The study was described to potentially eligible patients by the treating physician. Once the patient agreed to participate, an “eligibility form” was completed by the physician according to the patient’s answers. If the patient (referred as “she”) was eligible, she signed a written Patient Informed Consent Form and was enrolled for randomization. Patients were randomly allocated according to a list of random numbers. Once the patient was randomized to either the NKO or an omega-3 fish oil group, she underwent a physical examination for screening purposes. If the physical examination revealed no reason for the patient to be excluded from the study, she was asked to complete an initial self-assessment questionnaire, as well as to record her usual daily consumption of analgesics (including type and frequency) for menstrual pain.

Each patient periodically answered three identical self-assessment questionnaires, at baseline and one at each of the two follow-up visits. A questionnaire was given to a patient at each visit and she was asked to complete it on her own (no interviewer allowed) in the waiting room, prior to seeing the physician.

Each patient was asked to take two 1-gram soft gels of either NKO or omega-3 18:12 fish oil (fish oil containing 18% EPA and 12% DHA) once daily with meals during the first month of the trial. During the following two months, patients continued on a cyclic dose of two 1-gram soft gels eight days prior to and two days during menstruation. Study medication was given for three months, at which time patients were asked to record all analgesics consumed for menstrual pain. All patients were asked to follow a normal healthy diet consisting of 20-percent fat (less than 10-percent animal fat), 40-percent protein, and 40-percent carbohydrates. Patients were re-evaluated 45 and 90 days alter recruitment.

The treating physician, the patient, and the epidemiologist performing the analysis were blinded until the completion of data analysis. The study was performed according to current International Conference on Harmonization guidelines on Good Clinical Practice. Reasons for withdrawal and adverse events were reported immediately. No crossover was allowed.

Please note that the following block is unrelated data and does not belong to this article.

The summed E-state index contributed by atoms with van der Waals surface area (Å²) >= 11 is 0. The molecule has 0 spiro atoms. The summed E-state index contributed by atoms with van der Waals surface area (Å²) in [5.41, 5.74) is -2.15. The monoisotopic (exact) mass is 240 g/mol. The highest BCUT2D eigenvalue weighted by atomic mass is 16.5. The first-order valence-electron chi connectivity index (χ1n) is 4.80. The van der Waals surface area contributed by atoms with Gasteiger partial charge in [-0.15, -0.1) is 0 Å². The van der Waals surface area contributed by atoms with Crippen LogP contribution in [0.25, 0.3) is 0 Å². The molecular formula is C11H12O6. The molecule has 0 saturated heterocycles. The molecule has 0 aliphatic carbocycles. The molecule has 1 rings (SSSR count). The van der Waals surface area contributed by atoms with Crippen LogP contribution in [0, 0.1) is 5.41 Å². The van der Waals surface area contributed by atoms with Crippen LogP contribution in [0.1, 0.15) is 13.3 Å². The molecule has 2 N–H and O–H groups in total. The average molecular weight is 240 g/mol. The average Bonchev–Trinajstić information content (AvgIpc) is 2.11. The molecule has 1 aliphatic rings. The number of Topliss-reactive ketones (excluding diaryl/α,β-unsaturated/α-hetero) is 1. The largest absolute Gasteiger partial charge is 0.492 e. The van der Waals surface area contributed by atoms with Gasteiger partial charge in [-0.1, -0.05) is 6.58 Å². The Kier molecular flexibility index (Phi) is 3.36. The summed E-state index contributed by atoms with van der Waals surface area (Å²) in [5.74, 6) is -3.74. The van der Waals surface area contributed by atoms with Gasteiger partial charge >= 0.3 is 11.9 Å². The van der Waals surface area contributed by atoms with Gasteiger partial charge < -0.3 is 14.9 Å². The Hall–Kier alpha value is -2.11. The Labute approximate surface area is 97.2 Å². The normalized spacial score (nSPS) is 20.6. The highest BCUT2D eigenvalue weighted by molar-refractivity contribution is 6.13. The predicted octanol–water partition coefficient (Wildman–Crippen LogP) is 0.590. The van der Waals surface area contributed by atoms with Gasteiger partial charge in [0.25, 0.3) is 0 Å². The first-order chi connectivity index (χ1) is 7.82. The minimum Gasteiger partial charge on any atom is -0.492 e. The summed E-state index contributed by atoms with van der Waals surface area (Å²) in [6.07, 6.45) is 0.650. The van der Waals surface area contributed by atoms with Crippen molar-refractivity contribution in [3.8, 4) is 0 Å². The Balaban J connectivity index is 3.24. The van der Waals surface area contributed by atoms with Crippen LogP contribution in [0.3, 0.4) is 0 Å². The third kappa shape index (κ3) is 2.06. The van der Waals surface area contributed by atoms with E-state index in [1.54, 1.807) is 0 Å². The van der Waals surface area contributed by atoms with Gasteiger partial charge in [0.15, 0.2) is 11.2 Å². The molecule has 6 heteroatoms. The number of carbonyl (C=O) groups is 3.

The primary objective of the study was to evaluate the effectiveness of Neptune Krill Oil for the management of premenstrual syndrome and dysmenorrhea. The secondary objective was to compare the effectiveness of NKO for the management of premenstrual syndrome with that of omega-3 fish oil. The study hypotheses were that Neptune Krill Oil can significantly reduce the physical and emotional symptoms of premenstrual syndrome and be significantly more effective for the management of PMS symptoms than fish oil.

Primary outcome measures were based on the scores of a self-assessment questionnaire for PMS based on the American College of Obstetricians & Gynecologists diagnostic criteria for premenstrual syndrome ranging from 0 (no symptoms) to 10 (unbearable)) (37) and the difference in quantity of analgesic consumption for menstrual pain at baseline, 45-day, and 90-day visits. Secondary outcome measures were based on the overall treatment assessment, adverse event monitoring, and compliance checks.

Changes over time within the same group (intragroup differences) in the efficacy measures were assessed using the paired Student’s t-test. Differences between the two groups, NKO versus fish oil (intergroup variance), with respect to the change in the efficacy measure were assessed with analysis of variance (ANOVA). The study was designed as a prospective, randomized, controlled. double-blind trial, with a 20-percent difference in the change in physical and emotional scores accepted as clinically significant, 90-percent power, and 5-percent significance. Seventy patients were enrolled in the study, randomly assigned to either the active (NKO) or the control (fish oil) group.


Of the 70 patients enrolled, all patients completed the three-month study period. Of those, 36 were randomized to the active group and 34 to the control group. The mean (SD) age of the active group patients was 33([+ or -] 5) and that of the control group was 32([+ or -] 7).